After three consecutive years at the same venue in Kitchener, the Ontario Numismatic Association (ONA) is heading across the province to Kingston, where its members will meet this April for the group’s 57th annual convention.
This year’s convention – to be held April 12-14 – will mark only the second time the ONA’s annual gathering has been held in Kingston, which last played host to the association in 2010.
“It’s been nine years, and the mandate of the ONA is to service the province of Ontario, so we needed to move around,” said convention co-chair Robb McPherson, who’s also the ONA’s treasurer and past president.
“The dealers and the ONA’s members were ready for a change, so we listened. But we expect everyone to fulfill their end of the deal and come out to the show this April.”
A more convenient location for members living in eastern Ontario, Kingston will also serve as a hopeful host city for members who are “looking for a change,” said co-chair Lisa McPherson, who’s also the ONA’s first vice-president.
“We have people that come to every convention – it doesn’t matter where it is – and a lot of that is for the camaraderie. Sitting down and discussing your hobby in person – and physically showing people your pocket pieces – is always fun.”
Among the show’s highlights is its highly touted educational symposium, which is organized by ONA President Scott Douglas, who’s also the association’s education chair.
“It is my hope that everyone will attend what is sure to be an informative look at our world of numismatics,” said Douglas, who added the symposium will kick off April 12 at 1 p.m.
“From education we gain knowledge. With knowledge we gain wisdom.”
The symposium’s four speakers include:
- Chris Boyer, a Fellow of the ONA, who will give a presentation on the numismatics of the Royal Canadian Mounted Police at 1 p.m.;
- Steve Woodland, also a Fellow of the ONA, who will give a presentation on Canadian numismatist and token specialist Ludger Gravel at 2 p.m.;
- Robert Frisch, who will give a presentation on polymer banknotes at 3 p.m.; and
- Boyd Laanstra, a senior analyst with the Bank of Canada’s visual content currency department, who will highlight the design process for Canada’s recently released vertical $10 note at 4 p.m.
CONVENING SOCIETIES, YOUTH PROGRAM
There will also be several national numismatic organizations meeting at this year’s convention.
- the Canadian Tire Coupon Collectors’ Club on April 13 at 9:30 a.m.;
- the Canadian Association of Token Collectors on April 13 at 1 p.m.;
- the Canadian Centennial Collectors’ Club on April 13 at 2:30 p.m.;
- the Canadian Association of Wooden Money Collectors on April 13 at 4 p.m.;
- the Canadian Association of Numismatic Editors and Writers on April 14 at noon; and
- the Canadian Association For Numismatic Education on April 14 at 12:30 p.m.
In keeping with the show’s family-friendly vision, there will also be a youth table set up on the bourse.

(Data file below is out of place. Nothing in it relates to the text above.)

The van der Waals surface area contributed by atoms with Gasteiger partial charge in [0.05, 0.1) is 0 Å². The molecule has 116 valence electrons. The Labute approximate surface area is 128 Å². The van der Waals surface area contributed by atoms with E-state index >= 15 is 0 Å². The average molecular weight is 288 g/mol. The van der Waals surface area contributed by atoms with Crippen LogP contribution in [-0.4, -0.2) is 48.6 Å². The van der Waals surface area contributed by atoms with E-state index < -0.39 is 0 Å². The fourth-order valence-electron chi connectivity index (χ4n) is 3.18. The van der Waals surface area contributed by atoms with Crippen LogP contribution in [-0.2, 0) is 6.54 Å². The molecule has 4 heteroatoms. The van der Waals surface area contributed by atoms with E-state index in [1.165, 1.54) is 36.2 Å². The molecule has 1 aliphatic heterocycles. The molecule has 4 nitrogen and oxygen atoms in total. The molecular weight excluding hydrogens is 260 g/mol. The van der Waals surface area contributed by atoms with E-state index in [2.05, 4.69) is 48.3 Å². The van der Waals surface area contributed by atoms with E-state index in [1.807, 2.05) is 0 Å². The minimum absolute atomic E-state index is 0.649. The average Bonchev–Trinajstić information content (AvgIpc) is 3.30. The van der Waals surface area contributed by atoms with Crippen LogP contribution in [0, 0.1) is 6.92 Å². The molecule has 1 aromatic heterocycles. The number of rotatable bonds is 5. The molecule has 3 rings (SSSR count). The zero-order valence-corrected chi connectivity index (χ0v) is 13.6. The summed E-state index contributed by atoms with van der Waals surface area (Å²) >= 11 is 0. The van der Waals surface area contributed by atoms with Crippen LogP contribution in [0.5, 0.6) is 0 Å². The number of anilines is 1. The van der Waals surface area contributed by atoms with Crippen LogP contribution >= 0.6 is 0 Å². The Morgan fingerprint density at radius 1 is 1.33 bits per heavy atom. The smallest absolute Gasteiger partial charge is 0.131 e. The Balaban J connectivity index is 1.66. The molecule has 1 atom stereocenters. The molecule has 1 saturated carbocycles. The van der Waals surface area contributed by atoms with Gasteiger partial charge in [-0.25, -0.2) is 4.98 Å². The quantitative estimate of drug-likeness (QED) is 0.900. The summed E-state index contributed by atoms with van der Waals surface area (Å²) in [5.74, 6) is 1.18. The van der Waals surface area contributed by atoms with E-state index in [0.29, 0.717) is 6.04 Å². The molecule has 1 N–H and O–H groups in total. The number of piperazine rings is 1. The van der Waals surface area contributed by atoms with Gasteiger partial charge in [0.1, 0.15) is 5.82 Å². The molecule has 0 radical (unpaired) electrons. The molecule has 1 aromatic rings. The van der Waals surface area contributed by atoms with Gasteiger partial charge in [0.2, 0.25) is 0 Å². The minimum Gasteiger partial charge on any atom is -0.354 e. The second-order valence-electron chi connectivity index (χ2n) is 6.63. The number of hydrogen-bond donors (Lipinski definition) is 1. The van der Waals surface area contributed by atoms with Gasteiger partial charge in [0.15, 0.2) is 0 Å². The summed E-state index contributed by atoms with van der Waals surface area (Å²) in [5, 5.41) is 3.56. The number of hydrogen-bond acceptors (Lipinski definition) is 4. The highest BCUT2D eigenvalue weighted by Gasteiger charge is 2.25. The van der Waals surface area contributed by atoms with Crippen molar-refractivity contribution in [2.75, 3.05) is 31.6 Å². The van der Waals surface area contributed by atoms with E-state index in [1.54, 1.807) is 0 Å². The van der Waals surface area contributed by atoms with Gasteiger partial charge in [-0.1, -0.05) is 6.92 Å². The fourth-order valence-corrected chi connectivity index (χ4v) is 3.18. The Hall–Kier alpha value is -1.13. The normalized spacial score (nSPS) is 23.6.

A “Coin Kids” auction will also be held on April 13 at 1 p.m., when budding collectors are invited to bid on a range of numismatic items using play money provided by organizers. There is no cost to participate; however, parents are asked to accompany their children throughout the three-hour auction.
2019 CONVENTION MEDAL
The design for this year’s convention medal was chosen by the organizing committee from a concept submitted by Michael Platt, who’s a member of the Kingston Numismatic Association.
The medal features Kingston City Hall circa 1867.
After the city’s original town hall was destroyed by fire in 1840, architect George Browne was commissioned by mayor John Counter to design a new building reflecting the city’s status as the provincial capital.
The new city hall was completed in November 1844 – six months after the seat of government was moved to Montréal – and is today designated as a National Historic Site.
“This building, one of the most ambitious examples of nineteenth century Canadian municipal architecture, was completed in 1844 at a cost of almost £20,000,” reads a plaque erected at 216 Ontario St., the site of Kingston City Hall. “It housed the municipal offices, the council chambers, and the town market, and also contained shops, other offices, and a saloon.”
Silver and brass versions of the 2019 convention medal are in shorter supply this year with a mintage of 30 and 25 pieces, respectively. The copper version will have a mintage of 80 pieces.
2019 SHOW DETAILS
This year’s ONA Convention will be held at the Ambassador Hotel and Conference Centre on 1550 Princess St. Daily admission is $3 (or $15 for the three-day “early admission” floor pass) while children under the age of 17 are free.
The bourse will be open on April 12 from noon-6 p.m.; on April 13 from 10 a.m.-5 p.m.; and on April 14 from 10 a.m.-1 p.m.
Surrounded by the Marshland Conservation Area, the hotel is only minutes away from many of the city’s attractions, including the Kingston Penitentiary, Fort Henry National Historic Site and the Bellevue House National Historic Site, which was the former home of prime minister Sir John A. Macdonald.
“Kingston is an exciting and historical place, and I know it will leave a favourable impression on everyone,” said Douglas.
Bourse tables are still available for interested dealers. For more information, contact bourse chair Sean Sinclair at firstname.lastname@example.org.